Category Archives: Massage Techniques

Massage and the Full Sixty…

When I was new to doing massage therapy, I had a habit of getting lost. Lost in the neck, lost on the back, lost in the space-time continuum. I’d glance up at my clock and see that I had spent 40 minutes massaging the back and I had 20 minutes to do the rest of the body. Or worse yet, 40 minutes just on the headache, and had 20 minutes to get hands on everything else!
And, learning point, most massage clients will be unhappy with that schedule. People will rarely complain, but they may decide not to come back. All my enthusiasm to erase that headache would cost me the opportunity to gain a client. Drat!
It happened often enough that I found a couple of solutions, which I will gladly share, and I timedeveloped some hacks – ways to get the client to forget that I had just given an uneven massage.
Fasten your seat belts.
Ask – Let the client decide – “Would you like me to spend all of our time today on your headache or do you also want a full-body massage?” Guess what the answer is 90 percent of the time…Full-body.
The clock – I drew a circle on an index card. The first 30 minutes was blocked in red, the next 10 in blue, the next 8 in yellow, etc. I hid the card behind my oil bottle, right next to my clock. The red zone was for the back and posterior arms. The next 10 minutes for posterior legs and feet. Eight minutes for anterior legs, eight for anterior arms. Four minutes for head and scalp.
Keep the card in view and practice, and you will run on time.
Okay, so what to do when space aliens have stolen your brain and you don’t have enough time to finish a full massage? When fudgsicles happen, make fudge!
Swoop – Big, long, slow, wasting Swedish effleurages. Three swoops to a limb will still trigger the parasympathetic nervous system. A timeless coma will result.
Hide – Stay in the room at the end of the massage and hold up the client’s robe in front of your face and conveniently stand in front of the clock. Offer to assist by holding the robe while they slip in arms and stumble out. “Let me help you with your robe.” It works.
I don’t recommend what one therapist did to me one day at an otherwise nice day spa. She carefully pointed out the clock to me to show that we were running on time. At the end of the session I got up and looked over at an empty space. She had removed the clock!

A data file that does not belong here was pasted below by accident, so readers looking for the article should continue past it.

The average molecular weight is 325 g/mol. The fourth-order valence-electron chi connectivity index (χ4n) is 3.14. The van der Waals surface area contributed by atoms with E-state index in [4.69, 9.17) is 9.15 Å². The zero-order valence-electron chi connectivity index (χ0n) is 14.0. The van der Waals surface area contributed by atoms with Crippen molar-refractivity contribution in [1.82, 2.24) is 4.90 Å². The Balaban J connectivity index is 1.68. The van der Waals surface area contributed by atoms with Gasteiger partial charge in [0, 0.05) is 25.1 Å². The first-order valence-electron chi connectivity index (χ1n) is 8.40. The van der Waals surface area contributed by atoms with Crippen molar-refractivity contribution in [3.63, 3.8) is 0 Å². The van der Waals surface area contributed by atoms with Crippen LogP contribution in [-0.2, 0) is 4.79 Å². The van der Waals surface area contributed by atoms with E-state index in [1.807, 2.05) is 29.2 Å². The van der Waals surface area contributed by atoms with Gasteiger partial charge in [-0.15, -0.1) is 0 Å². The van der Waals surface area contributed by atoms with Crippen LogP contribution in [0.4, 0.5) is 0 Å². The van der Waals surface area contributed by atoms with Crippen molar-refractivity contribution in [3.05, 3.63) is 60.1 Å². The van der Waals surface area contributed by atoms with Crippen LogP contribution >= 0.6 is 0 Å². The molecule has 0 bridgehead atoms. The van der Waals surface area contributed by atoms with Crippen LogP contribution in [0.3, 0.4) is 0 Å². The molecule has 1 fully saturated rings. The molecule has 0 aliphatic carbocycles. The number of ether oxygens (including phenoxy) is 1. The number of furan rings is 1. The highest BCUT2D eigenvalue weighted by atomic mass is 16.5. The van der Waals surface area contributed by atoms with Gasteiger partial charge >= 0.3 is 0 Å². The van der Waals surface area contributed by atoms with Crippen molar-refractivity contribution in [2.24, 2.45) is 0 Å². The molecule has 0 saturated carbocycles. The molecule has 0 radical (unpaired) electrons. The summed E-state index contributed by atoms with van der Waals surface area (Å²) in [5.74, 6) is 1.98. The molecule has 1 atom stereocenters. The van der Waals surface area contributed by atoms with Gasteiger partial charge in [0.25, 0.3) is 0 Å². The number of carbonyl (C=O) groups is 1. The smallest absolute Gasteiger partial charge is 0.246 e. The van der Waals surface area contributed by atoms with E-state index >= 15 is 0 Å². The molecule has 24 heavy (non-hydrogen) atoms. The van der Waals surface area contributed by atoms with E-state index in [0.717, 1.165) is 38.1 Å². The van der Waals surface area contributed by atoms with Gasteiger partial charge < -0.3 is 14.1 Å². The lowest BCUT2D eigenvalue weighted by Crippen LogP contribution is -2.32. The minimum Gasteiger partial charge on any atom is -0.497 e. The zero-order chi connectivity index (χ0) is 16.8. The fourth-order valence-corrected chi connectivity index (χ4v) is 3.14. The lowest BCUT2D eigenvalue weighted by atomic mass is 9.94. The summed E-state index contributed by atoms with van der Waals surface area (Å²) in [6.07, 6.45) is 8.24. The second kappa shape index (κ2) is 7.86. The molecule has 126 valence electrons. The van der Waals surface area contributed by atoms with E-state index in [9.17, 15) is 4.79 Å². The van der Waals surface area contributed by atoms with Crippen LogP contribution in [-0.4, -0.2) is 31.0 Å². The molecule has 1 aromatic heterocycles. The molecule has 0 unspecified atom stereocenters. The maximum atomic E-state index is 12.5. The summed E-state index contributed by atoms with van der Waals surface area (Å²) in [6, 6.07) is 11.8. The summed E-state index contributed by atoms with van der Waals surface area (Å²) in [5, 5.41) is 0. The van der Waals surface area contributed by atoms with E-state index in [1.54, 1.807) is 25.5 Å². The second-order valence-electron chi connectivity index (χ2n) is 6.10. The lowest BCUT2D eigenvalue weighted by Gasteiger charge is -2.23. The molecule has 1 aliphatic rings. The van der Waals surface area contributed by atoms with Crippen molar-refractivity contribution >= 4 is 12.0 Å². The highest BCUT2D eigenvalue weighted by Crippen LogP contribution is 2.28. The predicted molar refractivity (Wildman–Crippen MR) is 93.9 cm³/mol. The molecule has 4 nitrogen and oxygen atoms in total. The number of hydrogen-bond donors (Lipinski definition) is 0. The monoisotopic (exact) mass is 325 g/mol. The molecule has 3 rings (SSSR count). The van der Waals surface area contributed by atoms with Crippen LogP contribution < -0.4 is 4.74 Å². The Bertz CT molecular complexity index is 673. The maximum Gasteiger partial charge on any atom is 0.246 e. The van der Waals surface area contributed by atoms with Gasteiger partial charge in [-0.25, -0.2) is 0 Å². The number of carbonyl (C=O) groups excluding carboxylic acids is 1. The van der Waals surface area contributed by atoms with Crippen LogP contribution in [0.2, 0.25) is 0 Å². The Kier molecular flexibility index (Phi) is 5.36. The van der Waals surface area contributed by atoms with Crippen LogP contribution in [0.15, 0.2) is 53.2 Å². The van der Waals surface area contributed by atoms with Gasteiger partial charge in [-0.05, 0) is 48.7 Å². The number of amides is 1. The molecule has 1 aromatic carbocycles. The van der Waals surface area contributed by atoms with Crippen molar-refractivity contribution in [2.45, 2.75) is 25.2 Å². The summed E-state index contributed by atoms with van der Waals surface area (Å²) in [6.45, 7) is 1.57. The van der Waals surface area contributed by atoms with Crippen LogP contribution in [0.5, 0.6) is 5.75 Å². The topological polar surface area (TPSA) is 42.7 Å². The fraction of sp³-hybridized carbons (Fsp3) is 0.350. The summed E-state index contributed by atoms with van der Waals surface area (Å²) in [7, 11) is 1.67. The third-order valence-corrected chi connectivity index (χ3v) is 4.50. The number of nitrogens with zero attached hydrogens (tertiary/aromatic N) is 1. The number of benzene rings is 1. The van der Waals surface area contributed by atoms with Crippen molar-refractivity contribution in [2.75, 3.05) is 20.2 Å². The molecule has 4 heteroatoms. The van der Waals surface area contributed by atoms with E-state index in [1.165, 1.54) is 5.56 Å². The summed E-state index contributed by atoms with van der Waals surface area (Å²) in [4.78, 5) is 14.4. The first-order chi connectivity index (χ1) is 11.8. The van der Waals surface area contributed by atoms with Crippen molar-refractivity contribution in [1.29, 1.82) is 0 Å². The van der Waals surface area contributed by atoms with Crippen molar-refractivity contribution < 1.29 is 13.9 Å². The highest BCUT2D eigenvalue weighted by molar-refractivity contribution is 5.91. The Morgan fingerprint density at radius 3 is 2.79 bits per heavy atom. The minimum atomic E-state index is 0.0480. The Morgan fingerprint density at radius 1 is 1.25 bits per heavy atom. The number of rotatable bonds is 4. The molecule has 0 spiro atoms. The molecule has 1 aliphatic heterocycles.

Adding Magnesium to Massage

Got Magnesium?
Turns out that might be a great slogan for massage therapists – if they look both ways and proceed with caution.
Magnesium as a topical aid, and along with ingested and intravenous magnesium, has been used for a very long time in the treatment of muscular cramps and spasms.
Magnesium is the other side of the calcium formula. The movement of calcium ions out of a cell make muscles contract, while magnesium ions make muscle fibers relax. For people in the relax biz, magnesium could come in very handy.
And many folks seeking a massage are likely deficient in magnesium, possibly because we don’t eat enough of the sources – green leafy veggies, beans and bananas.
Should you add magnesium to a massage?
Well, let’s look at what’s out there.spray
Epsom salt soaks are our most traditional way of introducing topical magnesium. Many therapists make their own retail packages for client to buy or take home after a massage. A few drops of lavender or eucalyptus added to the salts and an organza bag, and the massage therapist has a take-home item for you.
But how many times do you see clients who cannot physically get in or out of a bathtub? Or don’t have a bathtub?
Epsom salt compresses are the next step down – but we all know compliance with this advice may well be zero. What client wants to wrangle wet and dry towels and plastic sheets?
Epsom salt lotions now readily available in most drugstores are another good solution. These do, however, use some pretty synthetic petrochemicals to get the hardy Epsom salts to stay in solution. Some clients don’t want that.
Oh dear, leave it to the healthy marketplace to find solutions.
Now when I head off to the vitamin health food store there’s a little group of magnesium topicals at the ready. And here’s the rub. Some don’t feel real good when applied to the skin.
My favorite one is magnesium oil spray, which is magnesium chloride. Yup, a salt. After a nice vigorous deep tissue massage on my professional test body, my spouse, I added a spritz to a tight shoulder. Immediately producing a stinging feeling described to me as rubbing salt on a wound. Run for the wet towels.
I like to use the magnesium oil spray on myself right after the shower. I tell clients to avoid it after shaving, to avoid the ouch factor.